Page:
Want your class to 'measure' a whale? Call the Culture Connection
Boston — Suppose you teach fourth grade somewhere in Massachusetts, and you are doing a unit on whales. You are trying to explain to the kids that a whale is 60 feet long. But nobody really grasps what the figure means.
So what do you do?
You might call the Culture Connection to enlist the help of the Bay State's immense museum expertise.
In this case, project director Mallory Digges says, you likely would be referred to the Peabody Museum of Salem.
"There, they lay out a tape outline of a whale on the floor of the museum, and the kids see how many of them fit inside the outline. When they find out they can fit the whole fourth grade class, and the fifth grade and their teachers andm their bus driver inside the outline, they have some sense of how big a whale is."
The Culture Connection is a computerized referral service, accessible by a toll-free telephone number, with detailed files on educational programs offered by almost 250 museums and other cultural institutions around Massachusetts. Teachers tell Culture Connection what subjects they want help with, and receive a detailed computer printout, usually listing several possibilities.
A class doing a unit on light and color, for example, might get a docent from Boston's Museum of Fine Arts to take them through the galleries showing how different pigments work on the canvases. Or a teacher wanting to have her class study American Indian musical instruments might find out that Plimoth Plantation has an expert who makes these all the time, out of gourds. A teacher wanting a new twist to a nutrition unit might find out that the Just Around the Corner Theatre Company in Boston has an innovative dramatic approach to teaching that subject.
The Culture Connection, with its hot line and its computer service, is just one of the ways the Cultural Education Collaborative links the educational institutions of Massachusetts with the cultural ones. Originally developed to work with elementary and secondary schools, the collaborative is expanding to include such community agencies as the YMCA-Hispanic Services.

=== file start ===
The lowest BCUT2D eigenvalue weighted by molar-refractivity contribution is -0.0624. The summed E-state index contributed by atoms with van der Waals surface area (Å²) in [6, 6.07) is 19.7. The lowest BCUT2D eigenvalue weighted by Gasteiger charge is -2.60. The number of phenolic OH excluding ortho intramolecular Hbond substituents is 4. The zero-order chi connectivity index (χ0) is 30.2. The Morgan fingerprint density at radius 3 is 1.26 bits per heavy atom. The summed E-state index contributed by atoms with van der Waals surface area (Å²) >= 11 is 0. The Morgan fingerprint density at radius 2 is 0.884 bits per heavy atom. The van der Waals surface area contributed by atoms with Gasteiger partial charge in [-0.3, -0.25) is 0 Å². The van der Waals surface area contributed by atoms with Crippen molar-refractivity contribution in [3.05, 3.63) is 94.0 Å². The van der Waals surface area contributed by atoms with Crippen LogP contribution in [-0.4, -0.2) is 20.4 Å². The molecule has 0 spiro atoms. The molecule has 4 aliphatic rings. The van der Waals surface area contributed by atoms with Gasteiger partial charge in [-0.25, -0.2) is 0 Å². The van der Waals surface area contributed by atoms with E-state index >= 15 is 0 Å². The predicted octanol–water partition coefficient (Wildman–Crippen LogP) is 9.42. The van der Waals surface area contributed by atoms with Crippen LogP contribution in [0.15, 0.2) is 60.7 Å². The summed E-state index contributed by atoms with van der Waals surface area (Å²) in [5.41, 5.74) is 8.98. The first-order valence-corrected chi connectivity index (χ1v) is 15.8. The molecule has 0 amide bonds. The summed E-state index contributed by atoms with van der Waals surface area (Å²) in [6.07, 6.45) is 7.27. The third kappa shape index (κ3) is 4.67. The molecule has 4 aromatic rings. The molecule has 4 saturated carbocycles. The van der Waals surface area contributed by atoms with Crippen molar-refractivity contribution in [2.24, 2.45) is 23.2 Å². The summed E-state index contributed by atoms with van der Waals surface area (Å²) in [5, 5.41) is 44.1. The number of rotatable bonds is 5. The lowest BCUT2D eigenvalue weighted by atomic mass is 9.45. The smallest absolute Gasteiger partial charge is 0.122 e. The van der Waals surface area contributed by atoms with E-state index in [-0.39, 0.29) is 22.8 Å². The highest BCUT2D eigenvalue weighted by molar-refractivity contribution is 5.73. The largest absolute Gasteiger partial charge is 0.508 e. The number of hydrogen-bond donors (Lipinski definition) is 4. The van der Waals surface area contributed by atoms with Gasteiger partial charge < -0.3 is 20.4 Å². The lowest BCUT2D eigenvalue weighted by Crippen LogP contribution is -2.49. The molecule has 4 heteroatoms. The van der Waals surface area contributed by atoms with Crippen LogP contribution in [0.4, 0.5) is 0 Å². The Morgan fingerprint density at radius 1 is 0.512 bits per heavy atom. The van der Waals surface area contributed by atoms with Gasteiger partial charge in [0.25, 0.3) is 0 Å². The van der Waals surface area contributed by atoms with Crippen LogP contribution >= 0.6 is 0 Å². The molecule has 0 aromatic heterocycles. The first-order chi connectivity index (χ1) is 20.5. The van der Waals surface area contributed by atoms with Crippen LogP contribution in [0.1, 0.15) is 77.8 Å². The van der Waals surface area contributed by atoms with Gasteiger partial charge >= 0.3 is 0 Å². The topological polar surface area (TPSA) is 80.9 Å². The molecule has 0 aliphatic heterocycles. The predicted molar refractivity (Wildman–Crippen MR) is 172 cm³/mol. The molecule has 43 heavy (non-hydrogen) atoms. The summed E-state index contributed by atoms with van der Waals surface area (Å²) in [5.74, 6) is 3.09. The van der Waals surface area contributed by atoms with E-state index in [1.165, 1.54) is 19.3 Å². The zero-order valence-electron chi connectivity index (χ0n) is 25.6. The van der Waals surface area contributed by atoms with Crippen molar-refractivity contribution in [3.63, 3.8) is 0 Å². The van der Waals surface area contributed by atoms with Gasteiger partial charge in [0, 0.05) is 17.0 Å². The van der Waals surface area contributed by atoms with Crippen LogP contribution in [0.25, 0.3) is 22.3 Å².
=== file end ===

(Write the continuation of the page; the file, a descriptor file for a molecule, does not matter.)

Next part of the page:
The City Stage Company is exploring ways of using theater techniques to help teach the Y's English classes. Meanwhile, 80 of the 150 schools in Boston maintain year-long "pairings" with one of the cultural institutions for long-term supplements to the academic programs. The bilingual Hernandez School in Dorchester, for example, is paired with the New England Aquarium.
The collaborative, though a statewide organization, is largely Boston-based. Not only does the city have immense educational and cultural resources, says Polly Rabinowitz, executive director of the collaborative, but its museums, labs , and rehearsal halls are full of people who love to share their skills as much as they love to perfect them.
Many of these cultural institutions are rooted in Boston's neighborhoods, which over the years have been one of the city's great strengths and great weaknesses. The strong sense of neighborhood identity in Boston has unified the people within the neighborhood. But it has also led to territorialism, which says, "This is my turf. Keep out."
The Cultural Education Collaborative has been able to draw on that neighborhood strength while transcending to some degree the divisive sense of "turf." Promoting racial harmony and understanding has long been an important objective of the collaborative.
Even before its incorporation in 1975, the collaborative, then part of the Metropolitan Cultural Alliance, was named in the court order desegregating Boston's schools as the official liaison between schools and cultural institutions.